A “bat-sense” algorithm that generates images from sounds could be used to catch burglars and monitor patients without using CCTV, the technique’s inventors say.
The machine-learning algorithm developed at Glasgow University uses reflected echoes to produce 3D pictures of the surrounding environment.
The researchers say smartphones and laptops running the algorithm could detect intruders and monitor care home patients.
Study lead author Dr Alex Turpin said two things set the tech apart from other systems:
Firstly, it requires data from just a single input — the microphone or the antenna — to create three-dimensional images. Secondly, we believe that the algorithm we’ve developed could turn any device with either of those pieces of kit into an echolocation device.
The system analyses sounds emitted by speakers or radio waves pulsed from small antennas. The algorithm measures how long it takes for these signals to bounce around a room and return to the sensor.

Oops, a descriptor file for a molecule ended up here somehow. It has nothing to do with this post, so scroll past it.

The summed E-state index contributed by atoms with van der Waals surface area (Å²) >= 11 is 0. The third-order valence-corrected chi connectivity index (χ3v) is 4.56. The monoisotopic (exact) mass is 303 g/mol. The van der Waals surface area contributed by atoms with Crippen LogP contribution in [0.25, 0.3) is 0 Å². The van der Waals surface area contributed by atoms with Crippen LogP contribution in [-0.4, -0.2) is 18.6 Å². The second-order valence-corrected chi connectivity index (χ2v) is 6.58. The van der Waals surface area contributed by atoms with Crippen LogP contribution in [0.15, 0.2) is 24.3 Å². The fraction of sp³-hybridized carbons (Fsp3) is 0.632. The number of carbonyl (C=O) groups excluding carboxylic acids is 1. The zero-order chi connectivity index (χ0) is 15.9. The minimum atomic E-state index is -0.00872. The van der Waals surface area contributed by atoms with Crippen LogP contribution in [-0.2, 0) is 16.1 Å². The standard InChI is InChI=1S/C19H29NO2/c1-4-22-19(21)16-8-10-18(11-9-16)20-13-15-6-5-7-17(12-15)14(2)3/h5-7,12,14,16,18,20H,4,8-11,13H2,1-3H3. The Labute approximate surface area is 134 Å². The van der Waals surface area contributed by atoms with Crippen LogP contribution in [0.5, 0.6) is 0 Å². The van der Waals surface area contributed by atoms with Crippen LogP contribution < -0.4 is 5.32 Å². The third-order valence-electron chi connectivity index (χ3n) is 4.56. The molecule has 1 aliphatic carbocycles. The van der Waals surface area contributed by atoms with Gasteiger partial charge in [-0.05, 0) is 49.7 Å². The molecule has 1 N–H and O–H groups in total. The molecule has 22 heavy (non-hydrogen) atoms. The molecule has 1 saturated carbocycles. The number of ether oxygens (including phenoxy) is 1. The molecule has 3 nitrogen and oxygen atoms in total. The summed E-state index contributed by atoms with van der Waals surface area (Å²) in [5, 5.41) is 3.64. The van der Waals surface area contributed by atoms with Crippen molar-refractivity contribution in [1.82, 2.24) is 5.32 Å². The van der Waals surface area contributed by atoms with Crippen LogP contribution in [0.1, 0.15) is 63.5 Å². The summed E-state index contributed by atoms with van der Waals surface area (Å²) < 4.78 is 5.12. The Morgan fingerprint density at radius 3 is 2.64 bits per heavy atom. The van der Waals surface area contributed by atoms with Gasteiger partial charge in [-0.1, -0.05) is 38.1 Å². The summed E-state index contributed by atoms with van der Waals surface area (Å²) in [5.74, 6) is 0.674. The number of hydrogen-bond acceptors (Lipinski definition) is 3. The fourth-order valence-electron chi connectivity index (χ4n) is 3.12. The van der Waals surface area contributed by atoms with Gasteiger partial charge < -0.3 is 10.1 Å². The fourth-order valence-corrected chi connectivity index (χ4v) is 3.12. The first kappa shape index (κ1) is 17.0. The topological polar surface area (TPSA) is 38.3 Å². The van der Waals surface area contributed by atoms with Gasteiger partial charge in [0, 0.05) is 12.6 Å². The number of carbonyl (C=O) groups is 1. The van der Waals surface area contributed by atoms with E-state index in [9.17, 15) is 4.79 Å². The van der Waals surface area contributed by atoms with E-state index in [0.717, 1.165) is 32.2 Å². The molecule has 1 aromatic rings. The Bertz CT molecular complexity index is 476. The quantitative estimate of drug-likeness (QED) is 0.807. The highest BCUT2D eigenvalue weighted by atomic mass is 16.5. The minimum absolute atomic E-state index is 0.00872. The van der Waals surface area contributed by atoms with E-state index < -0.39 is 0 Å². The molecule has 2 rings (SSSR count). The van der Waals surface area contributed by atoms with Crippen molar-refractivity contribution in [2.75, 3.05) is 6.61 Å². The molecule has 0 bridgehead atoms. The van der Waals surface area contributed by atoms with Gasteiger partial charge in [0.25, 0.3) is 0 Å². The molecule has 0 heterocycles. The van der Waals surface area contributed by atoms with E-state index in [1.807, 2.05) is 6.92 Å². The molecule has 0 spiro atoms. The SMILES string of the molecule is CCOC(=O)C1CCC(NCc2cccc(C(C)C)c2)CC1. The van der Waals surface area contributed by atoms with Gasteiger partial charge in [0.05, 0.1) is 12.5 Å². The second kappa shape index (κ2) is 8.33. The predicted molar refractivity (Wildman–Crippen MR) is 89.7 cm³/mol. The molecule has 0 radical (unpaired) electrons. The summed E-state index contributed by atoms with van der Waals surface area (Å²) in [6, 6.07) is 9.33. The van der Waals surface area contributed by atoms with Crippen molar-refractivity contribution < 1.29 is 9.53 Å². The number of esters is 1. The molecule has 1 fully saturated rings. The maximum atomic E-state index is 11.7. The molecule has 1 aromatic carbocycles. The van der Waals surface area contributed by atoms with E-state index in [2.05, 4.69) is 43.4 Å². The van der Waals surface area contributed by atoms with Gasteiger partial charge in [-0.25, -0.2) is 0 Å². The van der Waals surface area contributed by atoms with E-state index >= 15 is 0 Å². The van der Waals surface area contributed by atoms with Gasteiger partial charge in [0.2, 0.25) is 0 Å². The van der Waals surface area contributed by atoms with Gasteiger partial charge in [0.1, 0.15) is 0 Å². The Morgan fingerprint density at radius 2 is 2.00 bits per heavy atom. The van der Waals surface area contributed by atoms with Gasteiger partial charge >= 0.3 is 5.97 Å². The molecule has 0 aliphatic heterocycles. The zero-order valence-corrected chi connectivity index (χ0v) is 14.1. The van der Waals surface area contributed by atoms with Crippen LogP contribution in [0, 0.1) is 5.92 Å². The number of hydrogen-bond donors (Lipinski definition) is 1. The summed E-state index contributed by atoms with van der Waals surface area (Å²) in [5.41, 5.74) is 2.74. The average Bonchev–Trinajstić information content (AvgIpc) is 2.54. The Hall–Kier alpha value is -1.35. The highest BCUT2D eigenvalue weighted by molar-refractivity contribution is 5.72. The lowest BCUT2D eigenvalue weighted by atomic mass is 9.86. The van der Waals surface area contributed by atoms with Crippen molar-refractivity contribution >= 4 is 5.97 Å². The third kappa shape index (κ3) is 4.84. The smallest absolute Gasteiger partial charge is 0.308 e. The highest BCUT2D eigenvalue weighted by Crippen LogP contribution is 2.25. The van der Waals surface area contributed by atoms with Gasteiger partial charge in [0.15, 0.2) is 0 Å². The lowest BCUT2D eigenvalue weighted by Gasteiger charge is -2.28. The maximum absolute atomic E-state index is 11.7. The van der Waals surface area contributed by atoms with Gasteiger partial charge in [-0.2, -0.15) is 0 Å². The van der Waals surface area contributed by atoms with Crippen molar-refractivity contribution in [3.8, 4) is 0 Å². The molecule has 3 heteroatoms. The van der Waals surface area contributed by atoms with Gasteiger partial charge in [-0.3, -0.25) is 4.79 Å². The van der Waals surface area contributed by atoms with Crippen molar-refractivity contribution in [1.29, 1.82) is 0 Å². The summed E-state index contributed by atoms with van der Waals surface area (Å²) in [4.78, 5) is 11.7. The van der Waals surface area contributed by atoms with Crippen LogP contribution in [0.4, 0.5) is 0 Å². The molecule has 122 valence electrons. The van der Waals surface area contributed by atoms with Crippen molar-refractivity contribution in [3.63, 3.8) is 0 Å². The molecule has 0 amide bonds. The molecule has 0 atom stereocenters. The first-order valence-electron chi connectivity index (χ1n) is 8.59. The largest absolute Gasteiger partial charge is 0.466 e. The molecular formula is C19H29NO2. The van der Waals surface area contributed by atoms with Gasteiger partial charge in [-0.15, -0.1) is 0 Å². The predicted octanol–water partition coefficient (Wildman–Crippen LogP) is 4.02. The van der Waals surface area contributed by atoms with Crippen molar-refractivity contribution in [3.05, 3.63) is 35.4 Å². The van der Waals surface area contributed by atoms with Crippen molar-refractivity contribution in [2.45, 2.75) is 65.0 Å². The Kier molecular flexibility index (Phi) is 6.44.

It then analyzes the signal to calculate the shape, size, and layout of the room, as well as pick out the presence of objects or people. Finally, the data is converted into 3D images that are displayed as a video feed.
The system functions in a similar way to how bats use echolocation to navigate and hunt. The mammals send out sound waves that bounce back when they hit an object. The bats then interpret the echoes to determine the object’s location, size, and the direction (if any) that it’s moving.
The researchers believe their algorithmic recreation of this natural ability could greatly reduce the cost of 3D imaging.
You can read the research paper in the journal Physical Review Letters.
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